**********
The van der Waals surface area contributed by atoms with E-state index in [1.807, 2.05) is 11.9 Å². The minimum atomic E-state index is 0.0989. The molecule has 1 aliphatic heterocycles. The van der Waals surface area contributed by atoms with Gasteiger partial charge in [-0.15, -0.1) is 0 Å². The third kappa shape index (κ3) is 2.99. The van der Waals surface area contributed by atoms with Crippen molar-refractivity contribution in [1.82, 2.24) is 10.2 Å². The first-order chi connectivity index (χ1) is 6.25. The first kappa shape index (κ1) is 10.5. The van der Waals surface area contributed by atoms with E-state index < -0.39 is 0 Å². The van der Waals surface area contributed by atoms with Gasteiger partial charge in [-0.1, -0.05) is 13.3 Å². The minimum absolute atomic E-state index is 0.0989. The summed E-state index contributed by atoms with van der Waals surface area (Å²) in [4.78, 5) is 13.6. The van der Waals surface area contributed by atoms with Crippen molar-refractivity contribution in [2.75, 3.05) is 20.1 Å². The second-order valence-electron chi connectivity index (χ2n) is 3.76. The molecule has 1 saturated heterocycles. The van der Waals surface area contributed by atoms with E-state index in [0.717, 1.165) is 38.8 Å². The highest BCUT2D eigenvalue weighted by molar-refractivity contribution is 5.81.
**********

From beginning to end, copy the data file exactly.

The van der Waals surface area contributed by atoms with E-state index in [1.807, 2.05) is 11.9 Å². The minimum atomic E-state index is 0.0989. The molecule has 1 aliphatic heterocycles. The van der Waals surface area contributed by atoms with Gasteiger partial charge in [-0.15, -0.1) is 0 Å². The third kappa shape index (κ3) is 2.99. The van der Waals surface area contributed by atoms with Crippen molar-refractivity contribution in [1.82, 2.24) is 10.2 Å². The first-order chi connectivity index (χ1) is 6.25. The first kappa shape index (κ1) is 10.5. The van der Waals surface area contributed by atoms with E-state index < -0.39 is 0 Å². The van der Waals surface area contributed by atoms with Gasteiger partial charge in [-0.1, -0.05) is 13.3 Å². The minimum absolute atomic E-state index is 0.0989. The summed E-state index contributed by atoms with van der Waals surface area (Å²) in [4.78, 5) is 13.6. The van der Waals surface area contributed by atoms with Crippen molar-refractivity contribution in [2.75, 3.05) is 20.1 Å². The second-order valence-electron chi connectivity index (χ2n) is 3.76. The molecule has 1 saturated heterocycles. The van der Waals surface area contributed by atoms with E-state index in [0.717, 1.165) is 38.8 Å². The highest BCUT2D eigenvalue weighted by molar-refractivity contribution is 5.81.